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Raven hiring Level Designers for unannounced project


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The Company:

Raven Software is an award-winning computer game software developer based in Madison, Wisconsin. Our focus is on graphic excellence and superb gameplay. As avid gamers, we build the kind of games we enjoy playing: games that are visually engaging and enjoyable with high-level, intense playability. We remain dedicated to pushing ahead the level of quality in electronic gaming.

Job Type: Full Time

The Position:

Level Designer


Raven is looking for an experienced level designer for a game built using the DOOM3 engine. The applicant will be responsible for various aspects of design: creating a concept of a level on paper, building in Radiant, lighting, enemy placement, and some scripting. The applicant must work on site and be a team player.


• Previous level design experience preferred but if you’ve made your own great levels, we’ll take a look

• Familiarity with Radiant a must

• Familiarity with Lightwave a plus

• Experience with scripting a plus

Posted from the new Gamasutra entry. Contact info available there, or PM me and I'll give you the appropriate e-mail address/addresses.

As I mentioned in the previous thread, my short time at Raven has been absolutely incredible. Whether you like Raven games or not, Raven offers one of what many of us feel (most with much more experience than me :) ) is one of the best jobs in the industry. Security is good as an Activision-owned studio and the average length of employment is something like 6 years. You only have something to lose if you don't apply, so if you're even remotely thinking about it, give it a shot. :)

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Radiant is cool nuff, not the best ed imo

Its just a bit sad to see how every company use different modelling programs, its hard to actually decide on what to learn. Max, Maya, XSI, Lightwave, so much stuff D:

Anyway, apart from the Jedi Knight games then Raven r topnoch stuff (;D), so Im sure you'll get some more talented people~

L337 CR3W 4 LYEF!1~

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Radiant is hardly the most polished of the editors, but it has no bloat whatsoever and a speed and efficiency unparalleled in any other editor I've seen. :) I used Worldcraft from version 1.5 until 3.5 (and have dabbled in the new one here and there), and even after a couple weeks of getting here I couldn't get over how slow and cumbersome doing anything with that is. Plus I'm still angered by the lack of wireframe rendering of models and displacements in the grid views of the new version... rawr.

Anyway, I was kinda scared by the prospect of learning Radiant before I got here, but within a week of my arrival I was starting to do my first production work. I think it would have taken a lot longer to get up to speed on another editor - half the problem isn't that the editor is hard to learn, but the resources available for it are nothing compared to the vast resources Epic has made available for UnrealEd and spawned from the insanely massive Half-Life community for Worldcraft/Hammer's latest incarnations. The Radiant manual is from Q3radiant v202, and is practically useless for D3 editing or using GTK, which is hugely different as well. Every version of Radiant included with a game is slightly different! But having a crew of people who have been using it for years at your disposal makes it incredibly accessible and quick to learn. And I now love it :D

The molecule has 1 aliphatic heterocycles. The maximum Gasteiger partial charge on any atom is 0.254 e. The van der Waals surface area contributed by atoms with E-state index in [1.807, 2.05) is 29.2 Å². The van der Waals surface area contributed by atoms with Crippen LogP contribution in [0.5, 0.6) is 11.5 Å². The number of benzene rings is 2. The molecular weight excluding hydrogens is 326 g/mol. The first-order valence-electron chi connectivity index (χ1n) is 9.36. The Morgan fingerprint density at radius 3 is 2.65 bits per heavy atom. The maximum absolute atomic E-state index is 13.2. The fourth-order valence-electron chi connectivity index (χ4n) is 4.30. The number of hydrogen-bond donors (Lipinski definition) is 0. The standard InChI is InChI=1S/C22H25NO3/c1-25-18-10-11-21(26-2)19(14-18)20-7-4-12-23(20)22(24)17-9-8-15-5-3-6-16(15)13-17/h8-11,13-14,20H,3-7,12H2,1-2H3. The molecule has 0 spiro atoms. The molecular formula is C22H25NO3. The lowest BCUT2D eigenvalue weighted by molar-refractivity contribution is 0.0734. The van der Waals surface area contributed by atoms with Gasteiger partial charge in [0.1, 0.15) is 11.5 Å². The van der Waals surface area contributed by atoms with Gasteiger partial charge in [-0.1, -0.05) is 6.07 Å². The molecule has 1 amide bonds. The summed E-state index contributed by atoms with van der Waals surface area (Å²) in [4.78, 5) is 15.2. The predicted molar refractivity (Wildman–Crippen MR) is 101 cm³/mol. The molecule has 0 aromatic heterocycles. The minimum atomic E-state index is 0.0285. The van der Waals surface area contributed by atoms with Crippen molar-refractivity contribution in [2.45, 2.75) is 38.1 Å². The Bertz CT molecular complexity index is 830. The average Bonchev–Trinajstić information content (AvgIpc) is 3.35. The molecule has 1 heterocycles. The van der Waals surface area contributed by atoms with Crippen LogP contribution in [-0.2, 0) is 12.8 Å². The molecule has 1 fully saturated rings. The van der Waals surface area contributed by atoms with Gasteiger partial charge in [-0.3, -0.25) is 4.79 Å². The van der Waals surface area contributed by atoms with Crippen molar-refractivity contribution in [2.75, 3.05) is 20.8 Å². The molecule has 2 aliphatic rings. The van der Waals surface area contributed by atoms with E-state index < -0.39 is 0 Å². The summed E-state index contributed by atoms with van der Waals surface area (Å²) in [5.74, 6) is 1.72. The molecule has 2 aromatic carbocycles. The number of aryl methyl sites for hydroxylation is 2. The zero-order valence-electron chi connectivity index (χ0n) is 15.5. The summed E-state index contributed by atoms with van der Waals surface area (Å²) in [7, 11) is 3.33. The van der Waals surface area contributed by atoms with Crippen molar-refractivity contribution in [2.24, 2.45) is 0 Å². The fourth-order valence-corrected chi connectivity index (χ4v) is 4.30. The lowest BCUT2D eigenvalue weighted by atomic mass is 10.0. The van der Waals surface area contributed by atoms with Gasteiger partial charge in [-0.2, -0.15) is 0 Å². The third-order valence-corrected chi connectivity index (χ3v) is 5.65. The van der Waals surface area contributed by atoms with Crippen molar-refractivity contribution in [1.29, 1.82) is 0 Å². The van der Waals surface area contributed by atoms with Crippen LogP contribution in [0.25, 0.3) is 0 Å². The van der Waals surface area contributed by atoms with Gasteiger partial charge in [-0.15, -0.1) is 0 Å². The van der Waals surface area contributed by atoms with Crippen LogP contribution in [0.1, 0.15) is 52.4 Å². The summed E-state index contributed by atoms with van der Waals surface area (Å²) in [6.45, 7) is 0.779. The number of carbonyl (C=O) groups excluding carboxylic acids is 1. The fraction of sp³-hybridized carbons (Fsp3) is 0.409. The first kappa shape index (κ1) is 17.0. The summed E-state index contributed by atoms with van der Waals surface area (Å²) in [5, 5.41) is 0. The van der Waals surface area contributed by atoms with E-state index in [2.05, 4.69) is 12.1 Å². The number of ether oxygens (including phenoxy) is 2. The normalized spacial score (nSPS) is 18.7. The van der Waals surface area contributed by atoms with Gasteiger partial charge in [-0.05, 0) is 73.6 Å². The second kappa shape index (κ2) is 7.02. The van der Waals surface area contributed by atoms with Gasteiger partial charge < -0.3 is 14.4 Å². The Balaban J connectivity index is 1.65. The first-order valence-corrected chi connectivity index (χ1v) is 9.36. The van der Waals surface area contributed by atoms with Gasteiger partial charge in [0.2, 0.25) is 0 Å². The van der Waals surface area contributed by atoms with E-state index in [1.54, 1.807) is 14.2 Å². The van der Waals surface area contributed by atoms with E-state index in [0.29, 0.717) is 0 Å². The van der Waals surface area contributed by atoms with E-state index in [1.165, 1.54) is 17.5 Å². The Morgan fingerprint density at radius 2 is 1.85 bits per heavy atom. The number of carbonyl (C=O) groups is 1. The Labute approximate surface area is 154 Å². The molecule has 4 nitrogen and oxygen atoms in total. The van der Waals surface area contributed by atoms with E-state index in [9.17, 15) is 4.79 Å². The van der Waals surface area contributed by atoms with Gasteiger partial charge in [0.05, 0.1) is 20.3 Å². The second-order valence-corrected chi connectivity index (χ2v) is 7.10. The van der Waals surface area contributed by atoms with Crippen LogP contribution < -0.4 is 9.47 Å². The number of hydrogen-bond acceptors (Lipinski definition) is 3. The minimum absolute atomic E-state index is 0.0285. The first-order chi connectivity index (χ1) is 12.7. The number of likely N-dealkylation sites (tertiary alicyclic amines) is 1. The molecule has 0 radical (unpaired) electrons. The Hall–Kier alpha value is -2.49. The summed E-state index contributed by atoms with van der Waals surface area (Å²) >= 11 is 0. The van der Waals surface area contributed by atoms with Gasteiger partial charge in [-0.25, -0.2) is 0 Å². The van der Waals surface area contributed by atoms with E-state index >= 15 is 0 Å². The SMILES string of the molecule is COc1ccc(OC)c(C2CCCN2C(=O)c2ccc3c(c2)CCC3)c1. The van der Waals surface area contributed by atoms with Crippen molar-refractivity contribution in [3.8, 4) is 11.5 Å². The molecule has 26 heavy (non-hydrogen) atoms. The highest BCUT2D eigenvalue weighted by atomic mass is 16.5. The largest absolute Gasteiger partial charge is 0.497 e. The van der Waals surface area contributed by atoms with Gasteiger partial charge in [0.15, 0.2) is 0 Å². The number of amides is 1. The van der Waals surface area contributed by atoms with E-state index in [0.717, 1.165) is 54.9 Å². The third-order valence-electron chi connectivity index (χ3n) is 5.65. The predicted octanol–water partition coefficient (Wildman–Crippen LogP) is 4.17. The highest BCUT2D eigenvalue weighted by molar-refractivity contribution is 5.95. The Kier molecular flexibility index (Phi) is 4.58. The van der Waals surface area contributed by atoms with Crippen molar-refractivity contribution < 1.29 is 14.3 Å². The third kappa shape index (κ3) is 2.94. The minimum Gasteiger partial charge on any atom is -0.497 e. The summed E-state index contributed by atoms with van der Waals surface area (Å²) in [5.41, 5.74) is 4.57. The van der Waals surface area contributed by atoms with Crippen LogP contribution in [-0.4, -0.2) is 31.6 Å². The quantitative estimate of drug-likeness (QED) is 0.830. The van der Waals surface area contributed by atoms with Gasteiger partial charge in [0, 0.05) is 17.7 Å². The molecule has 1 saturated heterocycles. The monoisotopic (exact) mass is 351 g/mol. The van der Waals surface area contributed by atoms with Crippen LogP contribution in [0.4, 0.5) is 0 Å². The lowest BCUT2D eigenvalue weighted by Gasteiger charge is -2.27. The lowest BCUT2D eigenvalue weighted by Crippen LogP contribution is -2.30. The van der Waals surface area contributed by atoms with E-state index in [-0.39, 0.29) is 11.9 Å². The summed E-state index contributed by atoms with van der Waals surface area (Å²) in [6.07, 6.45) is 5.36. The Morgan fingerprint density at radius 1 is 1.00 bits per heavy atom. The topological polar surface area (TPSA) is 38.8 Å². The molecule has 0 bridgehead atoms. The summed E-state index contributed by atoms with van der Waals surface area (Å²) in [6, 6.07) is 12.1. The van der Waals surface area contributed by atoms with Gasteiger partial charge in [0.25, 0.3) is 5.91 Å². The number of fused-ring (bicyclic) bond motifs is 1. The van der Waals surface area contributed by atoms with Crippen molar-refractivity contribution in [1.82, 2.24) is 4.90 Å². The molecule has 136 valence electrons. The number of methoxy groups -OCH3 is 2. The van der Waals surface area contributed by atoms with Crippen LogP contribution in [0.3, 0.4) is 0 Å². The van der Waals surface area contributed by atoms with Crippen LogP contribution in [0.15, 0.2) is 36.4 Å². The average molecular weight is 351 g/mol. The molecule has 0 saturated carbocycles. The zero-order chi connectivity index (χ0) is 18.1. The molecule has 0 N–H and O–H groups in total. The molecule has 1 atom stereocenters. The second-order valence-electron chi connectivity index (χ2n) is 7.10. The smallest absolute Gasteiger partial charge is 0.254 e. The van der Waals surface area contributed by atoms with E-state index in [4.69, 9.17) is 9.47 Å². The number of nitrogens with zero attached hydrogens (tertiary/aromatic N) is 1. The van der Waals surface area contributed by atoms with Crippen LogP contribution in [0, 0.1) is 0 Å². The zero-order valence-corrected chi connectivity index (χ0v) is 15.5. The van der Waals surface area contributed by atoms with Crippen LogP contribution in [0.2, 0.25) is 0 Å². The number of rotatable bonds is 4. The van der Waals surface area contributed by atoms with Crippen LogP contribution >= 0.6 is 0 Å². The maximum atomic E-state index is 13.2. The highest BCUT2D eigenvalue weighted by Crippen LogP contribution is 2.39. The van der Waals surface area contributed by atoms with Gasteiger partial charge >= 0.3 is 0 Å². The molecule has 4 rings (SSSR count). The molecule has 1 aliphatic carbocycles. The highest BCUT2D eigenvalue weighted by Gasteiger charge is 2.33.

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Speed takes a while to get - the keyboard shortcuts drive everything, but once you learn those you can skip a lot of steps from other editors.

Independent window configs - check. Even my Q3radiant 202 installation does that. :) I've got a pretty mangled one across both monitors, which rocks my face.

Texture alignment is actually really really nice once you get used to it. You can do almost everything you need to do without even bringing up the surface inspector and the more UV-style scaling system saves the hassle of having to do most of the calculations you might have to do to figure brush size. And patch meshes, oooh... automatic texturing around curves = my best friend. :D

Anyway, I don't mean to turn this into an editor debate, but don't be scared of the tools! Wherever you may go/be interested in going, you will learn to use the tools very effectively very quickly. :)

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  • 4 weeks later...

From the editors I've tried (Radiant, Hammer, Quark, Qoole, UnreaED), I'd say that radiant is definately my favorite. It just seems so easy to use, while not being a simple program in itself and still having lots of options. The new version of Hammer is pretty good too, I've only been using it for the past month and have already created a pretty nice looking map with it, so that's gotta say something. But I find that some of the simpler tasks can be a pain in hammer, especially compared to radiant. For example, brush creation.

Radiant: click and drag.

Hammer: shift + b, click and drag, press enter.

See what I mean? It's the little things that make all the difference in the world..another example is the clipping tool. Probably the tool I use more than any other, so it helps to be just a little bit more intuitive.

And I know this is an engine thing, not editor, but patches are infinately easier to use than brushes for any sort of curve. Why valve didn't support patches in Source is anyones guess.

But overall I don't hate either editor, which is a good thing. can't say the same about Quark, Qoole, and UnrealED (the one that comes with UT) though.

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  • 9 months later...
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